Treasure Hunt is the second film in Cecilia Cheung’s return and it's great to see the award-winning actress back after six years away from the screen. Unfortunately, the film comes after months of bad press about her dissolving marriage and questionable parenting skills. As such, Cheung may have achieved the rare feat of becoming overexposed only two films into her five-or-six film comeback. Adding insult to injury, we can now knock Cheung's ability to choose projects because Treasure Hunt is transparent product. Also, the film transparently pushes product. Peggy is making a commercial for a China brand milk powder, which allows for the actors to play people who hawk milk powder, while in reality also hawking milk powder to the film’s audience. Wow, meta! This usage is crass but understandable - but does it make sense for an entire wall of Star's eco-friendly hut to be made of milk powder cans? No, it does not, but that's what happens in this film.

The milk powder thing is just the tip of the iceberg for Treasure Hunt's senselessness, so we should just move on. The problem is that the rest of the film is pretty bad, too. True to Wong Jing form, whole scenes are composed of characters standing around uselessly bantering or dispensing exposition. There's action to break things up; Mr. Big is a thinly-veiled Jackie Chan parody, and Ronald Cheng handles the moves decently when he has to. Facing off against him is Xing Yu, who offers some authenticity because he really can fight. The other thing the baddies do is overact like madmen, with one henchman (Fu Tianjiao) going for the full arsenal of funny faces and crazy eyes. Wong Jing has never been one for coaching actors, so this is really par for the course. At the very least, there's Cecilia Cheung, who earns credit for acting like she's not phoning this one in. The same cannot be said for her son Lucas, who seems to be doing whatever he wants onscreen. The effect is like watching Cecilia Cheung's home movies, except with Ekin Cheng standing in for Nicholas Tse.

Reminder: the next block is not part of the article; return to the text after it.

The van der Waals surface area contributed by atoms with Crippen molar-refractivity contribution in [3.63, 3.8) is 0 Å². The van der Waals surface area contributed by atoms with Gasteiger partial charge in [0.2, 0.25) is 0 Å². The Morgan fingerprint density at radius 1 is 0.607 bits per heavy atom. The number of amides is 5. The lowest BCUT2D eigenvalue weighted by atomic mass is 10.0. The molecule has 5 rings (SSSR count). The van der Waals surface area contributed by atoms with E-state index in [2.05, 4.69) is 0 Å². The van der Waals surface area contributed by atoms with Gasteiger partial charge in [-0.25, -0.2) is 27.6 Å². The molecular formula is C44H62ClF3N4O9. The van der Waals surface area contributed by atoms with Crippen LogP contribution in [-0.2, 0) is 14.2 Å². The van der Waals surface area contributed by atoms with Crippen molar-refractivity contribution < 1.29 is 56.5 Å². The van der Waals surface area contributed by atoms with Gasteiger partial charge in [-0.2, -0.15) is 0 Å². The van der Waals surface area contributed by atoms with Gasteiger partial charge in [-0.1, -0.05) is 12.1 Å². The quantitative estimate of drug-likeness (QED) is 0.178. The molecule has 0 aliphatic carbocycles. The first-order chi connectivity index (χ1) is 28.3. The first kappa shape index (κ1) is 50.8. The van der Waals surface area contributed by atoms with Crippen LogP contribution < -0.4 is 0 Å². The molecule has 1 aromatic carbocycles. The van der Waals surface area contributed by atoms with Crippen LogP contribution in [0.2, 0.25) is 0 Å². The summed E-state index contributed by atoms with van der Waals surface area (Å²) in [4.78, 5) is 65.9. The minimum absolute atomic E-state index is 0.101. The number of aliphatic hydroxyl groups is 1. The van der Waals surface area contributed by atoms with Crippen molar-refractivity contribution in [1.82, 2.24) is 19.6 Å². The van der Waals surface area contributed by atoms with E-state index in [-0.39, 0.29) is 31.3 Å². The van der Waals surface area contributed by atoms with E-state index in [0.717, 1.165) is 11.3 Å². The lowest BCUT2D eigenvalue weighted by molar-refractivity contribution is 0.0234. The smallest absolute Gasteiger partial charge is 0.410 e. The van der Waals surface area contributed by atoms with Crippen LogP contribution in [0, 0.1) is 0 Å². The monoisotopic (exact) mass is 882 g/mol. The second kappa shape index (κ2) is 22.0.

The combo of Lucas’ casting and the milk powder overload tells you all need: Treasure Hunt is a cynical creation, assembling whatever elements the producers could to make dough from the audience and the investors. The filmmakers do attempt to fulfill their adventure plot, building a wrecked ship set and creating man-eating plants via CGI. But there’s never a moment where it feels like the filmmakers tried hard to make a good film; creativity, acting, story and production design seem to be attempting the bare minimum rather than reaching for a standard. Uncaring moviegoers may like this as a passably entertaining time killer, but anyone who thinks movies matter should stay far away. In the end, the most memorable thing about Treasure Hunt is unintentional. At one point, Cecilia Cheung says, "Having a family is the best of all treasures!" That's acceptable for hackneyed scriptwriting, but considering all of Cheung’s considerable gossip, the line becomes inadvertent comic gold. Wong Jing: you do your best work when you don't mean to. (Kozo, 2011)

Availability: DVD (Hong Kong)
Region 3 NTSC
My Way Film Co.
16x9 Anamorphic Widescreen
Cantonese and Mandarin Language Tracks
Dolby Digital 5.1
Removable English and Chinese Subtitles
*Also Available on Blu-ray Disc